Monday, January 04, 2010

Zack Greinke: Start 2 of 33 in 2009

Royal Reflections is reliving all 33 of Zack Greinke’s 2009 starts in addition to his All-Star game appearance as we head into Spring Training 2010.

Game Date: April 13, 2009  
Cleveland @ Kansas City
Royals 4, Indians 2 / Box Score
WP: Greinke (2-0) LP: Carmona (0-2), SV: Soria (4)


Entering the game, Zack Greinke had a streak of 20 scoreless innings that stretched back to the end of the 2008 season. He pitched well in his first start of 2009, but his control wasn’t great. Would his scoreless innings streak finally come to an end?

The temperature was 43 degrees at game time, making it one of those typical April games in Kauffman Stadium in which you better have a coat and some hot chocolate to sip on.

Greinke took the mound and struck out Grady Sizemore to begin the game. Shin-Soo Choo followed with a double to right field, bringing up the heart of the order for the Indians in Victor Martinez, Travis Hafner and Jhonny Peralta. Martinez reached on an infield single to first, but Greinke struck out Hafner on four pitches and Tony Pena Jr., who was playing shortstop, made a great play up the middle and threw out Peralta to end the inning.

In the Royals’ half of the first inning, Coco Crisp drew a walk and two hitters later, David DeJesus drew one as well. That set the stage for an offensive explosion. Mark Teahen singled in Crisp on a 1-2 pitch to give the Royals a 1-0 lead. Billy Butler followed him with an RBI double to deep center. And a couple of hitters later, Alberto Callaspo singled in Teahen to give the Royals a 3-0 lead.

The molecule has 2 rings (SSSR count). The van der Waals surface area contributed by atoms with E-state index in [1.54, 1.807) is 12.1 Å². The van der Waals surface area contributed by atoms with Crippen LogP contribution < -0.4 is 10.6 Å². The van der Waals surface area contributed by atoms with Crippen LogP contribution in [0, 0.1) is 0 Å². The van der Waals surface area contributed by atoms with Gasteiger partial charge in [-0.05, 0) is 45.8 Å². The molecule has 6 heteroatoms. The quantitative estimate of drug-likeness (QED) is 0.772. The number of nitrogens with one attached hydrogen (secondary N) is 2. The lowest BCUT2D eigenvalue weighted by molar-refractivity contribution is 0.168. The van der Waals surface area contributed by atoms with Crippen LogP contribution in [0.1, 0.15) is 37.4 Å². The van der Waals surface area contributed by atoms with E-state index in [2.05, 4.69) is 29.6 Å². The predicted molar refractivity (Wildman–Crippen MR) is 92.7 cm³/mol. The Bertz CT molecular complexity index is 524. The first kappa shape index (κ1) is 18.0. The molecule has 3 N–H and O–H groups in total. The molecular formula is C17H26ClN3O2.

Greinke battled his control in the second inning, but he was able to sit down the Indians in order, picking up two more strike outs.

Craig Brown at Royals Authority chronicled the events of the third inning quite well in a post titled Gritty Greinke:
He walked Asdrubal Cabrera on seven pitches and then followed by walking Grady Sizemore on five pitches. In the at bat with Cabrera, he started him away with a strike on the outside corner and then came back inside, missing on three consecutive pitches. He lost him on a curveball that was borderline. With Sizemore, he missed on all four fastballs he threw, and all were up in the zone.
Greinke then struck out Shin-Soo Choo in a seven pitch at bat and gave up a single to Victor Martinez which loaded the bases. Four hitters into the inning, he had thrown 24 pitches and retired just a single hitter. He was in some serious hot water.
Perhaps frustrated with the fastball, Greinke went exclusively off speed. Of his eight pitches he threw to Travis Hafner and Jhonny Peralta, Greinke delivered six sliders and two curves. The result?  Two strikeouts. That’s pure Greinke. Unhappy with the fastball and in trouble? Screw it … Let’s go to the off speed. As a hitter, it has to play with their heads. “He can’t possibly throw me a fifth straight off-speed pitch, can he?”
Uhhh, yes. Yes, he can.
Back to the fastball in the fourth, and Greinke once again fell behind 3-1 to the leadoff man Ryan Garko before he ripped a fastball for a single to right. It was just that kind of night. Greinke struggled with command, yet was dominating at times.

“I don’t know how many times I’m going to be able to continue doing that,” Greinke said after the game. “The last two games, I’ve done well with people on base. Hopefully, it continues.”